“I think for the time being that they will be careful not to change very much and to go for stability,” he said.
But dealing with the crisis in Yemen, which shares a long border with Saudi Arabia and harbors Qaeda militants who are hostile to the monarchy, will probably be Salman’s first task.
“I think it scares the hell out of the Saudis,” Mr. Seznec said. “It is a dangerous place for them, and their Yemeni policy has been a huge failure.”
Gulf oil officials say privately that Saudi Arabia and other OPEC producers have not completely ruled out a cut that might help calm the markets, The New York Times reports:
But the Persian Gulf producers insist that a wide range of countries, including Venezuela and non-OPEC producers like Russia, should participate — a long shot at this point.
“Saudi oil policy is set largely on a technocratic basis,” said Anthony Cordesman, a geopolitical expert who follows Persian Gulf affairs at the Center for Strategic and International Studies in Washington. “There is no major international reason for Saudi Arabia to change its current approach.”
Simon Henderson, a Middle East analyst at the Washington Institute for Near East Policy, said it was most likely that the reins of power, including over oil policy, would be held by a group of advisers now forming around the king.
“Now that he is older, he is likely to take a more hands-off approach, relying on a coterie of advisers, which will probably include several of his sons,” said Mr. Henderson, who has written extensively on Saudi succession issues.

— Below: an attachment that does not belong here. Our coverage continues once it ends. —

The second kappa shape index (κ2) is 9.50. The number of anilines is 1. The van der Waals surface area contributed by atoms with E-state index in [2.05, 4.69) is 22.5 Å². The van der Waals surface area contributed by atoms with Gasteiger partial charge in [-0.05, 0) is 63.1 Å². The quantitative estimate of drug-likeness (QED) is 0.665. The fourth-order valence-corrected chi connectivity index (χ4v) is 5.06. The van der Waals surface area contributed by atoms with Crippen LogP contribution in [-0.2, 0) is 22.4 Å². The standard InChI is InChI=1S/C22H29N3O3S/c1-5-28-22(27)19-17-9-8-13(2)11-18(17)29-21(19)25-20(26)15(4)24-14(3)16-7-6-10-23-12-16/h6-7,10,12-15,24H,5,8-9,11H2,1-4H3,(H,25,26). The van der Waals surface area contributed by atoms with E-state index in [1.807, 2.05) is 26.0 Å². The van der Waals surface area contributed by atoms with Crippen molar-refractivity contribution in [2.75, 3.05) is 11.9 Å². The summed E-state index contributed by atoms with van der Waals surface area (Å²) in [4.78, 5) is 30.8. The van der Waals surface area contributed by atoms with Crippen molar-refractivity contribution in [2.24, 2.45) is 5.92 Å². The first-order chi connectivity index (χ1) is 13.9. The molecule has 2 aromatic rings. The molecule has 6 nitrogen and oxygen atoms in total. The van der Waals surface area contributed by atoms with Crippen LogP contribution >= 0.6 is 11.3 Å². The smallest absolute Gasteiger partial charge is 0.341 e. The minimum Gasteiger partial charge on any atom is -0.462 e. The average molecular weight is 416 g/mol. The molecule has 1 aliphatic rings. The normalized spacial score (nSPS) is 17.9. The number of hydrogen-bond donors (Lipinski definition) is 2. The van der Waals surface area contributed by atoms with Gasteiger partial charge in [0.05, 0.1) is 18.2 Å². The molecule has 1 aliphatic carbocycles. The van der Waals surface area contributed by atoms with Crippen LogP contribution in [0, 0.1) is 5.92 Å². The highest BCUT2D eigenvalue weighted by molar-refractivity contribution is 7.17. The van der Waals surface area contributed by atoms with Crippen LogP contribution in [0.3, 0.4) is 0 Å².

Abdullah’s death marks the passing from the scene of the last leader with real stature in the Arab world, notes Marwan Muasher, the Carnegie Endowment’s Vice President for Studies:
It is difficult to think of any individual today who would be able to bring together peers from across the region to work collectively as he did with, for example, the 2002 Arab Peace Initiative. The appointment of Interior Minister Mohammed bin Nayef as deputy crown prince is significant in two ways: it signals a generational shift in the line of succession, and he is not the oldest of the cousins, signaling a new method of choosing Saudi kings.
Frederic Wehrey, senior associate in Carnegie’s Middle East Program has argued that “Saudi Arabia is likely to continue to favor preserving its market share even as this means the decline of the price of oil.” Lina Khatib, director of the Carnegie Middle East Center has written that Saudi Arabia can be expected to continue on the same foreign policy path it has been on for the past twelve months, but that “it can now do it more boldly because Mohammed bin Nayef has succeeded in formalizing his influence.”
“Their greatest worry is what’s going on in Yemen, which is very much their backyard,” said Henderson, director of the Gulf and Energy Policy Program at The Washington Institute.
The recent controversy over the draconian sentence against liberal blogger Raif Badawi (above, right), or the recent public beheading of a convicted murderer, demonstrate the gulf between official Saudi perceptions and most of the rest of the world, notes Hussein Ibish, Senior Fellow with the American Task Force on Palestine.
But while reforms under King Abdullah were limited and cautious, they did have some impact, he writes for Forward:
Among other things, there is an increasing pattern of prominent Saudis becoming far more publicly critical of official conduct. For example, last week the veteran Saudi journalist Khaled Almaeena complained in the New York Times that, “You reach a stage where you can’t defend the country… when someone is being lashed every Friday.” Special Dispatch No. 5943 – From The MEMRI Archives: Saudi Prince Salman: The Term ‘Wahhabi’ Was Coined by Saudi Arabia’s Enemies
Access Carnegie’s latest resources on Saudi Arabia here.